Also, to thwart the will of the people in a democratic election, Republicans have sought to strip incoming Democratic Governors first in Wisconsin and now in Kentucky of some of their governing powers.
The core democratic concept of one-person/one-vote has little appeal for Republicans. If it did, they would cease their voter-suppression and other anti-democratic tactics. They might even stop supporting the anti-democratic Electoral College, which is why candidates skip campaigning in non-swing states. The Electoral College may have served a worthy purpose in the 18th century. It doesn’t in democracy today.
Given the scope of the Republicans’ manipulation of our electoral system, it is difficult to argue that Trump has perverted the party into anti-democratic practices and values.
Another core value on which this country was founded that Republicans have perverted is equality. Their standard-bearer, Abraham Lincoln, himself declared that the nation was conceived in liberty (as said, a certain kind of liberty) and “dedicated to the proposition that all men are created equal.” That such equality pertains to men and women of color and pertains to women of any color is a difficult argument for Republicans to make in light of their efforts to suppress voting within minority communities and to deny women their reproductive rights. This is a longstanding and party-wide perversion. It can hardly be laid at the feet of Trump.
So where do we see in the era of Trump perversions of Republican values that Dowd alluded to? One clear Trump perversion is of the rule of law. He defies legal Congressional subpoenas, prevents subordinates from testifying, and, most recently, undermined our system of military justice. His Republican underlings and enablers go along or at least play along.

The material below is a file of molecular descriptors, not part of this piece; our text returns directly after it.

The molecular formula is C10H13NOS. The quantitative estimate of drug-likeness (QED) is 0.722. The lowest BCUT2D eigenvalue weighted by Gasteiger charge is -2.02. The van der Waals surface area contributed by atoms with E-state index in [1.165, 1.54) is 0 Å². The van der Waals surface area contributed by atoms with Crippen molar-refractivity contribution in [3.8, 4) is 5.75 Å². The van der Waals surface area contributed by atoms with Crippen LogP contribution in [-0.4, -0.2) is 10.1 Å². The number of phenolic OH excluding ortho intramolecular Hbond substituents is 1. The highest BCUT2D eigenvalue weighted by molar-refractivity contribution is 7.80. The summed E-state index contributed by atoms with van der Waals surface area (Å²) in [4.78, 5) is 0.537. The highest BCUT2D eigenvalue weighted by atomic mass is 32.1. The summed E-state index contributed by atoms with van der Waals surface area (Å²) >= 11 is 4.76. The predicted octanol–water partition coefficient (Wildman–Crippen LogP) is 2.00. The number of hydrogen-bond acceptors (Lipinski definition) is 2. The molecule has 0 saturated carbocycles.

Another Republican value that Trump has perverted today is the idea of public service. The line of notable Republican public servants is long and esteemed. Beginning with Lincoln and moving up through John McCain, it is easy to point to valorous men and women throughout the civil service, elected office, and the military putting country over party. Anyone taking an oath of office declares that to be so. Despite that oath, this seems lost today as the right-wing media and several Republican Congressional Representatives vilify valued public servants such as Fiona Hill, Alex Vindman, Robert Mueller, and William Taylor as political operatives, hacks, and participants in a presidential coup orchestrated by the “Deep State.”